With all the talk these days about spring starting soon — please disregard this message if spring isn’t due to start soon — it’s a good time to learn some new swimming moves. You’ll want to do this before the swimming pools get to opening. In the fast-paced world of competitive recreational swimming if you wait for the pools to open you’ll be swarmed and overwhelmed by people who think they know what they’re doing. Nothing’s a greater threat to getting anything done than swarms of people who think they know what they’re doing. If anyone ever did know what they were doing they’d reconsider doing it in the first place.
And there’s no sense waiting for the pools to close. Getting your swimming-learning in then just leads to awkward questions and sometimes a court appearance. And not the good kinds of court either (basketball, tennis, or stuffed-doll kangaroo). If you find yourself somewhere after the pools close you could pretend to swim. Get into your shower, say, and make the appropriate motions. This will knock the shampoo over and send half of it down the drain. This will give some much-needed bounce to the hair clot that’s about two months away from causing a critical plumbing malfunction.
Now there aren’t any of these swimming strokes designed for efficiency. We already know the most efficient way to get across a swimming pool. First approach the pool at its narrowest end, making soft cooing noises without any startling motions. Then, having strapped a jet engine to your back, jump in at no less than 80% full thrust. Bring it up to 105% nominal full thrust before you hit the water and with luck you’ll be across without even getting wet, and you just might beat the falling boulder to that pesky roadrunner. No; what we want here is a full swimming experience, which is what these are about.
First: The Ladder Climb. Start from the top of a ladder which leads into the pool or other body of water. You might need to bring a ladder with you, in which case be sure to mark your name on it somewhere, yes, even if your name is “Mark”. Stand securely with both hands on the railing and both feet on a step, and make your way one step at a time down. When your body is mostly in the water you can then shift to hopping down, both legs taking one step. For the final step hop away from the ladder while describing this as one small step for a man or woman as appropriate but nevertheless one giant leap etc. Advanced swimmers might try a more obscure line such as “Whoopie! Man, that may have been one small step for Neil.” Or try working up your own lunar-landing quote, possibly delivering it imitation of some 1930s comedian you know only from Bugs Bunny cartoons. Try Ben Turpin. Nobody will know if you’re doing it wrong.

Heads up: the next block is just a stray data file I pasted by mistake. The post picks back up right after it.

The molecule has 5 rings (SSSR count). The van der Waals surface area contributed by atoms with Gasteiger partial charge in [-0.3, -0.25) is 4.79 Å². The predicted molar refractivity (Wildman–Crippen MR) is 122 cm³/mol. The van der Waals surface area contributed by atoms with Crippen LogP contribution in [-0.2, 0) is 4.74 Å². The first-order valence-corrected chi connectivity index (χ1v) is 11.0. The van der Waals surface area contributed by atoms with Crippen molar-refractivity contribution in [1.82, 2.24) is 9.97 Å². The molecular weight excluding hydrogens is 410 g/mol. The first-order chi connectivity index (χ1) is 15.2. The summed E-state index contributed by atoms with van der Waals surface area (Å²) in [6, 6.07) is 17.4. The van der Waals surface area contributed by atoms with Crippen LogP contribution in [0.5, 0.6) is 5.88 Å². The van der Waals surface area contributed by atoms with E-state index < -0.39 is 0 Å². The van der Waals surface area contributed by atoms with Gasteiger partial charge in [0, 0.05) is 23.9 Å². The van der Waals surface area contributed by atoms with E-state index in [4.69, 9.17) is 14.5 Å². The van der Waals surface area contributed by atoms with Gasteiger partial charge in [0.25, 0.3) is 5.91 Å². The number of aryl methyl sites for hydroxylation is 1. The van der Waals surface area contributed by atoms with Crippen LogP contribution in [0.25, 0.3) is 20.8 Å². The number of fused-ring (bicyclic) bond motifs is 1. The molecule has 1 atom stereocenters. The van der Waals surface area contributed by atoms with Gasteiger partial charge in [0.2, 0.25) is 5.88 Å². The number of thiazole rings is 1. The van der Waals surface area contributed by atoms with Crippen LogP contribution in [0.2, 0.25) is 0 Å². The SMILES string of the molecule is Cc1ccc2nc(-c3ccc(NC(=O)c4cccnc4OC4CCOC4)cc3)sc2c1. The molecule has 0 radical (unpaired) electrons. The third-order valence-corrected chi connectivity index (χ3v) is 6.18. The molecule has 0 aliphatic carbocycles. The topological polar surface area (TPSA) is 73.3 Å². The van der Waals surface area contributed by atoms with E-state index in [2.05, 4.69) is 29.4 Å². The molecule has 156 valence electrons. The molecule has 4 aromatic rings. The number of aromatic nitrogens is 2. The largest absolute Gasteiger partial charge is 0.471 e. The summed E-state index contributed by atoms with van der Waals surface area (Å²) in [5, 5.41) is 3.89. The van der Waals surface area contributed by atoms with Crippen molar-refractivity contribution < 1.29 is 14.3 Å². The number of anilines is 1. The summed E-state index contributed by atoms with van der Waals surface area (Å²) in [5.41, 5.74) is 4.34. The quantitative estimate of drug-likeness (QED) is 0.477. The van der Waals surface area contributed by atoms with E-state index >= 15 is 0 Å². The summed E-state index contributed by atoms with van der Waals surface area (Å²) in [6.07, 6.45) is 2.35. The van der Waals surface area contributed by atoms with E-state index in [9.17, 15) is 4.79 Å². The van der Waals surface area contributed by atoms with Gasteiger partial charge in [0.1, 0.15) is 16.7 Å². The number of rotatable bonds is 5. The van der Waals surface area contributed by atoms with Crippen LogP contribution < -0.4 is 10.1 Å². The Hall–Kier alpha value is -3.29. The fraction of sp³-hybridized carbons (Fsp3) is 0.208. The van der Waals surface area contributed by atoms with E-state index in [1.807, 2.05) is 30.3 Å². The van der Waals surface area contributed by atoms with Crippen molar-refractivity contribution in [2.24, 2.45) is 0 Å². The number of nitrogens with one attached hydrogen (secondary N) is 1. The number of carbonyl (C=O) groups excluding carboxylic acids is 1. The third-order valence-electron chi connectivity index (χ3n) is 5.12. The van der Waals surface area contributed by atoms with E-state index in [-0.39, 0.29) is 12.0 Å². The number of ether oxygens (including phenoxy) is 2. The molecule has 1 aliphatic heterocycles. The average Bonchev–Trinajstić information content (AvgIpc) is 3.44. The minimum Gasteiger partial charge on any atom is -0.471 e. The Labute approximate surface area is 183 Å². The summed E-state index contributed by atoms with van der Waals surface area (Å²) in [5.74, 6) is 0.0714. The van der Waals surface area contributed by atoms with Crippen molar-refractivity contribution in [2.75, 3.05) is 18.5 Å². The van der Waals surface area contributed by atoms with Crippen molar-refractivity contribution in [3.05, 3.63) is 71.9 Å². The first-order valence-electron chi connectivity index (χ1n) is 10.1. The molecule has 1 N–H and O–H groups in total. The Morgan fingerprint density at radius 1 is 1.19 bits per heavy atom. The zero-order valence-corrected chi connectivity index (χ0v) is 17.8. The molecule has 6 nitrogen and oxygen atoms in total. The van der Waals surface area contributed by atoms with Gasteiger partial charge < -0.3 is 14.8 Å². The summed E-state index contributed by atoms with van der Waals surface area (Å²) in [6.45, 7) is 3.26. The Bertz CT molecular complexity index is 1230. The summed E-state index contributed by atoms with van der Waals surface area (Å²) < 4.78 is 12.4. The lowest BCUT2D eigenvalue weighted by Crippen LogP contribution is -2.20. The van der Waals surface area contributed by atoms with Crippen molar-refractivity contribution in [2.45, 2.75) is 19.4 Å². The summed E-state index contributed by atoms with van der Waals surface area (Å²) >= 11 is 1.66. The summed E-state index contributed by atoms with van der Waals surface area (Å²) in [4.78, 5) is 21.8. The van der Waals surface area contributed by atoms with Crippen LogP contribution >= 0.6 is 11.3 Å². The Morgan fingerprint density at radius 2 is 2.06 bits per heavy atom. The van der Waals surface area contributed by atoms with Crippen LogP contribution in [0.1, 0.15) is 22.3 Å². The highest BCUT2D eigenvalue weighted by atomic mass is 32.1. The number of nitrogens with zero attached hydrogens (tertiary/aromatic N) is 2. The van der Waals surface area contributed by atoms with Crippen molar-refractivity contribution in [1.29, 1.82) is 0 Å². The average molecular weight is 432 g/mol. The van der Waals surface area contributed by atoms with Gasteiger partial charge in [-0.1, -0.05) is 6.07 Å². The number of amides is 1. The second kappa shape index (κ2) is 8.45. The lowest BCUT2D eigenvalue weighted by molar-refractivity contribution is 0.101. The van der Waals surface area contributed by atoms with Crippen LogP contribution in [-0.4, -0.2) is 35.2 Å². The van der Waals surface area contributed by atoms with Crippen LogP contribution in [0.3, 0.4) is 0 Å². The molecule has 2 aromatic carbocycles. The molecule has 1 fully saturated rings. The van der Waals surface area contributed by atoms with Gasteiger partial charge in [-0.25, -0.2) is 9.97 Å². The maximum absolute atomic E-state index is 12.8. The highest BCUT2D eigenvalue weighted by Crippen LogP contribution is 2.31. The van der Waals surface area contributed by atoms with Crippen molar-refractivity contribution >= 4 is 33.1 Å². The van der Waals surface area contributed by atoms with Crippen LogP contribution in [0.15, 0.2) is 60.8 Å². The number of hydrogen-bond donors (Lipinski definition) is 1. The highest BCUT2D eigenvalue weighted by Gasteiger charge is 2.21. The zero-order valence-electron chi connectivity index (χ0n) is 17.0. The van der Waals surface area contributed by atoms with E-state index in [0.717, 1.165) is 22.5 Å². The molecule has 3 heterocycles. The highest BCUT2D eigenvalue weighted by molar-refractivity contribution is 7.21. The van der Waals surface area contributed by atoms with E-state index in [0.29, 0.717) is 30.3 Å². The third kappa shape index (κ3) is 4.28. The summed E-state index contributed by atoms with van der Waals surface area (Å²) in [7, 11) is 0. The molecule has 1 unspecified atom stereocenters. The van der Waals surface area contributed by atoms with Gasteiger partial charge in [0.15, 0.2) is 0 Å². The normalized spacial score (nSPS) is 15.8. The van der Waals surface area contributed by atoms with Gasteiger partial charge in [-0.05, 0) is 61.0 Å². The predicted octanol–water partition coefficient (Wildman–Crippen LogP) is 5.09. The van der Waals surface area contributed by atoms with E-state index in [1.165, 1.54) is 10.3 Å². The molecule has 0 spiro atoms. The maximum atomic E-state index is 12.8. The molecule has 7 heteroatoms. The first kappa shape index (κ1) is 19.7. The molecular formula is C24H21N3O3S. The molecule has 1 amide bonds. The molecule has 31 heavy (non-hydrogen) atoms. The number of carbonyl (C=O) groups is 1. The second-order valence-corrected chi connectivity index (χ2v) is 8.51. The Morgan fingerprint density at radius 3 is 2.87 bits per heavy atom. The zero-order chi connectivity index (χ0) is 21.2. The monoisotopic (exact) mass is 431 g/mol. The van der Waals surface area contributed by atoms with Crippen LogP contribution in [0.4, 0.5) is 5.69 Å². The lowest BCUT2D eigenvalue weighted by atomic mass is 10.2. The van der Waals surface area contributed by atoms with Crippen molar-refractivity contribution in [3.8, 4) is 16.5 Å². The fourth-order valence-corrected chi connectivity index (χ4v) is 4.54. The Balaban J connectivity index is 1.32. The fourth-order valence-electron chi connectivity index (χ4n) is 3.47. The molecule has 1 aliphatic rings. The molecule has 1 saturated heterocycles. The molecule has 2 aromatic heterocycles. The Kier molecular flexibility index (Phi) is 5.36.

Second: The Vertical Drop. Place your arms and legs together to descend rapidly to the bottom of the water. With your eyes closed (if you’re anything like me, you have to do this before you even get started) reflect on how nice it is to be there. It’s warm enough. The light leaking through your eyes is diffuse and nonspecific. Children squealing sound like they’re thousands of miles away. Lifeguards blowing whistles sound like alien life forms. The cries of people evacuating the pool are barely audible. The siren warning about sharks in the area is as nothing compared to the weird, not-exactly-grippy surface nosing you around. Remember to not breathe until you’re done with your business down below.
Third: The Twist. Start from a horizontal pose within the water. Select one arm (the wrong one) to move forward as it’s above the water line, the way you would for a crawl or for that other crawl. Meanwhile using the other arm (the right one) move backward, similarly. With your legs kick left and right simultaneously, producing a lurching motion that immediately propels you into the person in the next lane. With your full measure of grace apologize and pledge never to do it again. Then using the second arm (the right one) forward and the wrong arm backward (the other one) try again. This will propel you into the person in the other lane. In case you are swimming where there’s not any lanes bring along some ropes and string them up yourself. It may seem like a lot of work, but it’s worth it.
While these may seem obvious to do, it is worth practicing so that you look up to four percent less silly when you can go swimming again. Put the shampoo bottle on the sink. Sorry, no idea how the shark got into this.